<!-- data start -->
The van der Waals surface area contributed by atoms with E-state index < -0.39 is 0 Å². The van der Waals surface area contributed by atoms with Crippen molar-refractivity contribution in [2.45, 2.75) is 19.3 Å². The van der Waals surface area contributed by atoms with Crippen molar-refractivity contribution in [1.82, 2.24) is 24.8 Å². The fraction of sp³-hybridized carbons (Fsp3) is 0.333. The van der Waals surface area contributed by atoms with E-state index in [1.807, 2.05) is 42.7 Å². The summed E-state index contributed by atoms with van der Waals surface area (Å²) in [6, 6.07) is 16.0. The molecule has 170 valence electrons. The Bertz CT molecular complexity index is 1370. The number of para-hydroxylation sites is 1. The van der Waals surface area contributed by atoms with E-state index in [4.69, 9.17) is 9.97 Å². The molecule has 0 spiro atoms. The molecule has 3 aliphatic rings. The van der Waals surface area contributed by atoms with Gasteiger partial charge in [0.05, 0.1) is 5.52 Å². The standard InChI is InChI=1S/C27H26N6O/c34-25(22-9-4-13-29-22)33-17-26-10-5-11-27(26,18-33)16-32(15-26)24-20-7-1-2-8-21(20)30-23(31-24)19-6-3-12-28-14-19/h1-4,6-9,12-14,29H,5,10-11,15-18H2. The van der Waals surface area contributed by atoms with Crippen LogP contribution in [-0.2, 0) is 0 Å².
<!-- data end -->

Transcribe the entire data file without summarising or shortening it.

The van der Waals surface area contributed by atoms with E-state index < -0.39 is 0 Å². The van der Waals surface area contributed by atoms with Crippen molar-refractivity contribution in [2.45, 2.75) is 19.3 Å². The van der Waals surface area contributed by atoms with Crippen molar-refractivity contribution in [1.82, 2.24) is 24.8 Å². The fraction of sp³-hybridized carbons (Fsp3) is 0.333. The van der Waals surface area contributed by atoms with E-state index in [1.807, 2.05) is 42.7 Å². The summed E-state index contributed by atoms with van der Waals surface area (Å²) in [6, 6.07) is 16.0. The molecule has 170 valence electrons. The Bertz CT molecular complexity index is 1370. The number of para-hydroxylation sites is 1. The van der Waals surface area contributed by atoms with E-state index in [4.69, 9.17) is 9.97 Å². The molecule has 0 spiro atoms. The molecule has 3 aliphatic rings. The van der Waals surface area contributed by atoms with Gasteiger partial charge in [0.05, 0.1) is 5.52 Å². The standard InChI is InChI=1S/C27H26N6O/c34-25(22-9-4-13-29-22)33-17-26-10-5-11-27(26,18-33)16-32(15-26)24-20-7-1-2-8-21(20)30-23(31-24)19-6-3-12-28-14-19/h1-4,6-9,12-14,29H,5,10-11,15-18H2. The van der Waals surface area contributed by atoms with Crippen LogP contribution in [-0.2, 0) is 0 Å².